Previta offers its services in mobile units that travel to the urban and semi-urban zones that are notoriously deficient in healthcare provision. Previta’s initial contact with a community is in the form of a health fair in the town center. This fair is held in partnership with the local government and is meant to maximize the number of people that Previta reaches out to in the community. It is important that community members be beneficiaries of “Seguro Popular,” Mexico’s public social security provider, because it is through this program that Previta is able to treat them for free. If a patient is not a “Seguro Popular” beneficiary, Previta charges small fees for its services. Upon first contact with the patient, Previta staff creates a personalized patient file in e-healthtracker, takes a blood sample, records the patient’s weight and blood pressure, and does a comprehensive check-up. If the patient is at risk for disease, the doctor creates a monitoring plan for them. This plan is then carried out with the help of monthly calls from Previta health coaches, trimestral physical medical visits, and email or SMS mobile phone monitoring. There are also 4 annual visits to every community in which Previta works in order to update the Previta system’s information. This is a bilateral communication system that allows patients to communicate with the health coaches about medical advice and concerns. With the support and monitoring of the health coaches, the patients learn to improve their lifestyles with exercise and good nutrition.
One basic tool that Previta developed is the e-healthtracker. This medical records software contains digital files of each patient’s analysis results, monitoring plan, performance indicators, and much more. The software is used by doctors and advisors to create comprehensive progress reports, set goals, collate information collected during patient visits, and organize all follow-up monitoring by phone or email. The patient can also use this software to look at her health plan online, solicit health advice, do online self-assessments, look at a summary of the test results, and access alerts and notifications for self-monitoring. This software can also be used by doctors who are not familiar with a particular case so that they can see all the studies done on the patient and be able to make informed decisions.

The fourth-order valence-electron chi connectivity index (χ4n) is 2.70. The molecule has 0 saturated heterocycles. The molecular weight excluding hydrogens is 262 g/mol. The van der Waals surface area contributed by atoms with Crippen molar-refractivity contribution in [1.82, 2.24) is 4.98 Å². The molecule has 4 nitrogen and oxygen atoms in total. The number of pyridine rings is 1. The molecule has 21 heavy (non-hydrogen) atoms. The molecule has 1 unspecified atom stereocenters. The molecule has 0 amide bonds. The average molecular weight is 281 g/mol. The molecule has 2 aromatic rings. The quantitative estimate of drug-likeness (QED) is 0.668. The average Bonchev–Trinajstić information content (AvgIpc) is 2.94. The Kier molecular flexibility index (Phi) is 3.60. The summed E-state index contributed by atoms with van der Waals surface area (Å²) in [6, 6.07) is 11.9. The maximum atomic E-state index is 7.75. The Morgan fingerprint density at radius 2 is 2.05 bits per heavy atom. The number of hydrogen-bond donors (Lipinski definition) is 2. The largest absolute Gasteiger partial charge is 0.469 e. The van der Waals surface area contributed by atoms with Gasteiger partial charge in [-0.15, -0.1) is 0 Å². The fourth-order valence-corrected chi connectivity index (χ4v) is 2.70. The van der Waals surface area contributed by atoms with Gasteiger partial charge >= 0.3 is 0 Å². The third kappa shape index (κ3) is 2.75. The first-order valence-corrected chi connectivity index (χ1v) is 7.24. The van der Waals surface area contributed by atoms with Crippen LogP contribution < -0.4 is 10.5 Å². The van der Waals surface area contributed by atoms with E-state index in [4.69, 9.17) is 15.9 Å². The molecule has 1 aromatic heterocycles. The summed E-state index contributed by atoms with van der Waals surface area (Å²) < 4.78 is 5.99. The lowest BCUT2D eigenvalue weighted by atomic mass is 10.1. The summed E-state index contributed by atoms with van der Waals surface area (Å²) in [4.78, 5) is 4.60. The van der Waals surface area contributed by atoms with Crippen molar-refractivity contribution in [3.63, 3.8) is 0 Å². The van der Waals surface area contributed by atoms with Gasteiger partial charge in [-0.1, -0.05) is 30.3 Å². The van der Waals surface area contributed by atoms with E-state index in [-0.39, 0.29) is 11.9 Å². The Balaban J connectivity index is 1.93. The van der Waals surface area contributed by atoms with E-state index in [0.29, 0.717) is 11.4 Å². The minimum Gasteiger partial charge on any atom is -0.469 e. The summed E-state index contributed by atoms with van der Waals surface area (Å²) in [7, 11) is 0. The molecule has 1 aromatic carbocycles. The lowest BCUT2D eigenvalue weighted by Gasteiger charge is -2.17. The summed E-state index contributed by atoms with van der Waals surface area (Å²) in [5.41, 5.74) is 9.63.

The use of the e-healthtracker system is essential to the “health coach” doctoring system that Previta employs. General practitioners who function as health coaches contact patients over the phone and use their electronic files to advise, diagnose, and treat these patients. This is a totally new model for health practitioner training that serves to cut costs, maximize patient ability to contact their physician, and trains doctors in an electronic medical records system. Mexican doctors suffer from high rates of unemployment because the system only values those doctors who have more than ten years of specialized experience and studies. The market for doctors is thus saturated, and leads many medical professionals to work as general practitioners in corner pharmacies. Morgan is thus creating a new source of employment for doctors and allowing them to use their training to maintain patient wellness. The current healthcare paradigm is logistically unsustainable, so Previta’s system is training and inspiring a new generation of doctors to challenge the prevailing norms in the Mexican healthcare system.
Previta charges the government a fee per group of diseases treated. The government institution then assigns Previta a patient population to treat. For example, if the government assigns Previta a group of 100 diabetes patients, the government will pay Previta a fixed annual amount per patient. Previta will then provide the patient with a package of services including trimestral medical evaluation using mobile medical units, laboratory analysis and specialized medical tests like retinography, medication disbursal, and remote monitoring services using call center health coaches. Previta also provides SMS reminders to aid patients in adhering to their medical regimens, a 24-hour on-call physician to attend to patient concerns, and an electronic clinic that tracks patient biomarkers. Previta uses all of these services and the data they produce to compile a trimestral statistical report for the government. The report includes an analysis of patient performance as compared to patient biomarkers (glucose, cholesterol, blood pressure) and a sketch of further intervention plans. The patients who receive Previta services do not pay extra fees.